Since the angular rotation of the abrasion disc is at a high rate, comminuted particles sometimes tend to be centrifuged outward toward an inner wall 103 of upper section 70A within chamber 73. Therefore, a rinse spray which is indicated by broken lines 104 is provided. Instead of the outward flexible conduit 33 of the FIG. 1 embodiment, an inner conduit 105 is provided, linked with water inlet jet 24A through a series of peripheral section bosses 106, 107 and 108 on the outer walls of the sections 74A, 72A and 70A, respectively. Conduit 105 terminates in a horizontal inlet 32 which directs water from jet 24A into an annulus 109 defined between inner wall 103 of section 70A and a semi-toroidal ring 110 which may be a split ring secured in spaced concentric wall grooves 111, 112 such that it forms a channel around the inner periphery of section 70A above abrasion disc 79. Perforations 114 and 115 in the toroidal ring direct the spray as may be needed. By using an encased conduit 105 accidental severing of the conduit is precluded.
To insure against leakage and pressure loss an O-ring 116 is disposed at each juncture of the sections around the conduit at the joints of the peripheral section bosses.
As in the previously described embodiment the flow of water to inlet jet 24A may be controlled either manually or electrically. In the embodiment of FIG. 5 a flexible conduit 122 for water connects through an electrically controlled soenoid valve 122 to the conduit 25 with which the inlet jet 24A is connected. Electrical leads 124 and 125 of the solenoid may be conventionally wired to a wall switch or other convenient switch for ease of instituting water flow into into the impeller chamber which in turn causes accelerating rotation of impeller 86, driving abrasion disc 79 to sbrade and shred the coarse garbage or waste that was loaded into disposer through opening 58A into small particles.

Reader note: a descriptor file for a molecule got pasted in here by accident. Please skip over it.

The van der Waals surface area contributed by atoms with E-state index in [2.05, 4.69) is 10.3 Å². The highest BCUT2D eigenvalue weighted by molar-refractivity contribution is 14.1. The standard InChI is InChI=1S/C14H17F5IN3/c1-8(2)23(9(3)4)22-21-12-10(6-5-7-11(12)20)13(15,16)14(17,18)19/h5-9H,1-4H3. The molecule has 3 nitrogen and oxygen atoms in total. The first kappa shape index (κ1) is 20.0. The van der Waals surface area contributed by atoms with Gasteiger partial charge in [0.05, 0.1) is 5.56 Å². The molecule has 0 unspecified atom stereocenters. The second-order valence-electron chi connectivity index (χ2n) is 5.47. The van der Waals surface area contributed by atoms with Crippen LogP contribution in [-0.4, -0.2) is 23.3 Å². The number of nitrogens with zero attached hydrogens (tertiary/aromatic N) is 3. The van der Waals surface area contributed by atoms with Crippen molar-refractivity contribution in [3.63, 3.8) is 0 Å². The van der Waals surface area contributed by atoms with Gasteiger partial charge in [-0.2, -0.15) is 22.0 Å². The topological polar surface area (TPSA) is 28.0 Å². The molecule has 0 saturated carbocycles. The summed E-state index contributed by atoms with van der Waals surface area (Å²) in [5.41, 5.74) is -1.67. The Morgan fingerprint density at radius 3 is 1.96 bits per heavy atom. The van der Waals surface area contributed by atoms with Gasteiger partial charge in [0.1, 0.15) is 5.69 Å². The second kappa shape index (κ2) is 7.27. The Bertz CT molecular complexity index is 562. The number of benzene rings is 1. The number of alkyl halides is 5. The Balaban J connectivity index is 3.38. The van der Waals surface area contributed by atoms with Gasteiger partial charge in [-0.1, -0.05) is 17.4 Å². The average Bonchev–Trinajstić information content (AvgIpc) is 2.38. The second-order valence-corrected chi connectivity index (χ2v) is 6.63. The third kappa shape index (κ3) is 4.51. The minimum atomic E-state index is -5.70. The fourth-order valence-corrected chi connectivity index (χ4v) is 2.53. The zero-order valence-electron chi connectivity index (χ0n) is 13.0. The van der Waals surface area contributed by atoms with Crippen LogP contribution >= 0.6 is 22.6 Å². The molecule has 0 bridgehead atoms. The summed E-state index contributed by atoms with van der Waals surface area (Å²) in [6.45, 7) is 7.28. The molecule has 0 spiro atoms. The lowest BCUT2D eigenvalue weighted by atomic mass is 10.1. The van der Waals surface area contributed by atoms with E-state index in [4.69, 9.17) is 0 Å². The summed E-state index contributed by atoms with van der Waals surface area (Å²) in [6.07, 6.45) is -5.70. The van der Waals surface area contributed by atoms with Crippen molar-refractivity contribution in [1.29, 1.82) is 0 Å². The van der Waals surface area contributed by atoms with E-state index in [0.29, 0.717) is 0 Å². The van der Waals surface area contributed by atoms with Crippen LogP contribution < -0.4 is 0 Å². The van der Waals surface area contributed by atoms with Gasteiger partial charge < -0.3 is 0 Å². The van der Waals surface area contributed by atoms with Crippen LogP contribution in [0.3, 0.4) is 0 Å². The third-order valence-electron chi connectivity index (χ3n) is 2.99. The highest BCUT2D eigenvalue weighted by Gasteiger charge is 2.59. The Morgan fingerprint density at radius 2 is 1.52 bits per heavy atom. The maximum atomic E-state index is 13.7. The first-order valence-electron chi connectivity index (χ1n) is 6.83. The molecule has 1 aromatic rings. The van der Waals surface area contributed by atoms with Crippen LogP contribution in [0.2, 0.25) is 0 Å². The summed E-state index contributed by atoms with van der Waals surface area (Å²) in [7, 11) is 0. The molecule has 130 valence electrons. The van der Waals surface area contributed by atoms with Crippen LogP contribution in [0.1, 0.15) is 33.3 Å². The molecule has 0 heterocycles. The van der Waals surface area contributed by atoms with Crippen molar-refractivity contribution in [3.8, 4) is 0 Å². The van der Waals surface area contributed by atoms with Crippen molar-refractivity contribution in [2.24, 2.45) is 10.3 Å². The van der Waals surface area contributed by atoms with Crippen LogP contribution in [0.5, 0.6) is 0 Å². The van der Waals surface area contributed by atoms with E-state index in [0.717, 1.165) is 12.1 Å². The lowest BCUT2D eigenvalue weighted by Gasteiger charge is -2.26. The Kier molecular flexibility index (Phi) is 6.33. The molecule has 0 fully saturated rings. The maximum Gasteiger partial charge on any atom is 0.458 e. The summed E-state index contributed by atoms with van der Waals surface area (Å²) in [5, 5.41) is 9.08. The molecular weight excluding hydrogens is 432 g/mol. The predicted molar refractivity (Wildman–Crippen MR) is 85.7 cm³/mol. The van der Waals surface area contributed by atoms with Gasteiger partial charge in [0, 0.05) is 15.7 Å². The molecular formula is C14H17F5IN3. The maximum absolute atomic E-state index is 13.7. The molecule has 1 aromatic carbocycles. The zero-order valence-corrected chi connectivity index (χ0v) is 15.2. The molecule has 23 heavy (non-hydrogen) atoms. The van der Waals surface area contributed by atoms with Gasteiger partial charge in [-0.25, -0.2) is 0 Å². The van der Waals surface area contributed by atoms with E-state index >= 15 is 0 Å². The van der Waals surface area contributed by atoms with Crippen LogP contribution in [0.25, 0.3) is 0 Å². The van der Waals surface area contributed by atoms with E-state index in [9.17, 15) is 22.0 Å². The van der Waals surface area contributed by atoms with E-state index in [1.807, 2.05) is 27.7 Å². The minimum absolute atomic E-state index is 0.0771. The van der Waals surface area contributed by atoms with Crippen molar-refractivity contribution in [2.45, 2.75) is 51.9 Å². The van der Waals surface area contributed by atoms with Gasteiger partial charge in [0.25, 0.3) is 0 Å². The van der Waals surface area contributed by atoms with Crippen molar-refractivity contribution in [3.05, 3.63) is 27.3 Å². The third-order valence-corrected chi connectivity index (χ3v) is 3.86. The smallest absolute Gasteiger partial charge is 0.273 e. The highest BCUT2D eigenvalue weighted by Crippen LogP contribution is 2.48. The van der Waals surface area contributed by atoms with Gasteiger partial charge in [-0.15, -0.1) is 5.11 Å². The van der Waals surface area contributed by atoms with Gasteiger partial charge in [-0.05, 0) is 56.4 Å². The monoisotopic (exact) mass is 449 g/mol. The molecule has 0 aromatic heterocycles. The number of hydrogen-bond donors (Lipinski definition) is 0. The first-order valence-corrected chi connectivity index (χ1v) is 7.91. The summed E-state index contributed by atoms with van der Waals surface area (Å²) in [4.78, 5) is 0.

Such comminuted waste is washed or impelled by gravity through an annular clearance 41 between the periphery of the abrasion disc and the inner wall of section 72A into the impeller chamber, and also down through openings 60 of shaft spider 76A. Preferably water outlet 26 is located less than 180.degree. of impeller rotation from inlet jet 24A such that spent water from the jet falls away from the impeller and helps carry waste through outlet 26 and at the same time falls away from interfering contact with the impeller projections, reducing friction and turbulence drag on the impeller.